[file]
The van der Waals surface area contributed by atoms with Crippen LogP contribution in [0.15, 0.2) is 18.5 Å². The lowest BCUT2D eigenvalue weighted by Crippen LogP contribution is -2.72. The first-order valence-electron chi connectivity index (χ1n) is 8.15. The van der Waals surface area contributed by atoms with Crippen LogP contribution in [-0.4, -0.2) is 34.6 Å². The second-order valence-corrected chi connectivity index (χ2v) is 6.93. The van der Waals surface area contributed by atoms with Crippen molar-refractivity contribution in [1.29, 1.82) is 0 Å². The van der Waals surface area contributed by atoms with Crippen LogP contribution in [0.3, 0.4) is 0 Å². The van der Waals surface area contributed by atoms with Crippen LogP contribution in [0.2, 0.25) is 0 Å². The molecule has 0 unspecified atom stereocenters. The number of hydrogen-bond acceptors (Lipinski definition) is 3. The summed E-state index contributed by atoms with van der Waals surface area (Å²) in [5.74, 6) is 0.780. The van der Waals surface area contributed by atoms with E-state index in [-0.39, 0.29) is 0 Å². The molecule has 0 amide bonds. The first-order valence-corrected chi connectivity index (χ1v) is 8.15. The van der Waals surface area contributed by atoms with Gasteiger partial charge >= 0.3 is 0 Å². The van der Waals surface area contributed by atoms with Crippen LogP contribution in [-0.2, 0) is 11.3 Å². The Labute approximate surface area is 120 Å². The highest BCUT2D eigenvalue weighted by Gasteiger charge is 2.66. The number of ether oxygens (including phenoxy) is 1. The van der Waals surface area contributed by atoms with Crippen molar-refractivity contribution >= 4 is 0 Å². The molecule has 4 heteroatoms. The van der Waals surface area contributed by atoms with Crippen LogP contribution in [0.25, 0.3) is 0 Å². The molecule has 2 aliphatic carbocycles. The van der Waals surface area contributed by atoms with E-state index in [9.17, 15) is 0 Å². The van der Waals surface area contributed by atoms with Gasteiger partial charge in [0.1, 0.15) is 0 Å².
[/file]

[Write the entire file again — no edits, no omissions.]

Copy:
The van der Waals surface area contributed by atoms with Crippen LogP contribution in [0.15, 0.2) is 18.5 Å². The lowest BCUT2D eigenvalue weighted by Crippen LogP contribution is -2.72. The first-order valence-electron chi connectivity index (χ1n) is 8.15. The van der Waals surface area contributed by atoms with Crippen LogP contribution in [-0.4, -0.2) is 34.6 Å². The second-order valence-corrected chi connectivity index (χ2v) is 6.93. The van der Waals surface area contributed by atoms with Crippen molar-refractivity contribution in [1.29, 1.82) is 0 Å². The van der Waals surface area contributed by atoms with Crippen LogP contribution in [0.3, 0.4) is 0 Å². The van der Waals surface area contributed by atoms with Crippen LogP contribution in [0.2, 0.25) is 0 Å². The molecule has 0 unspecified atom stereocenters. The number of hydrogen-bond acceptors (Lipinski definition) is 3. The summed E-state index contributed by atoms with van der Waals surface area (Å²) in [5.74, 6) is 0.780. The van der Waals surface area contributed by atoms with E-state index in [-0.39, 0.29) is 0 Å². The molecule has 0 amide bonds. The first-order valence-corrected chi connectivity index (χ1v) is 8.15. The van der Waals surface area contributed by atoms with Gasteiger partial charge >= 0.3 is 0 Å². The van der Waals surface area contributed by atoms with Crippen LogP contribution in [-0.2, 0) is 11.3 Å². The Labute approximate surface area is 120 Å². The highest BCUT2D eigenvalue weighted by Gasteiger charge is 2.66. The number of ether oxygens (including phenoxy) is 1. The van der Waals surface area contributed by atoms with Crippen molar-refractivity contribution >= 4 is 0 Å². The molecule has 4 heteroatoms. The van der Waals surface area contributed by atoms with Crippen LogP contribution in [0.25, 0.3) is 0 Å². The molecule has 2 aliphatic carbocycles. The van der Waals surface area contributed by atoms with E-state index in [9.17, 15) is 0 Å². The van der Waals surface area contributed by atoms with Gasteiger partial charge in [0.1, 0.15) is 0 Å².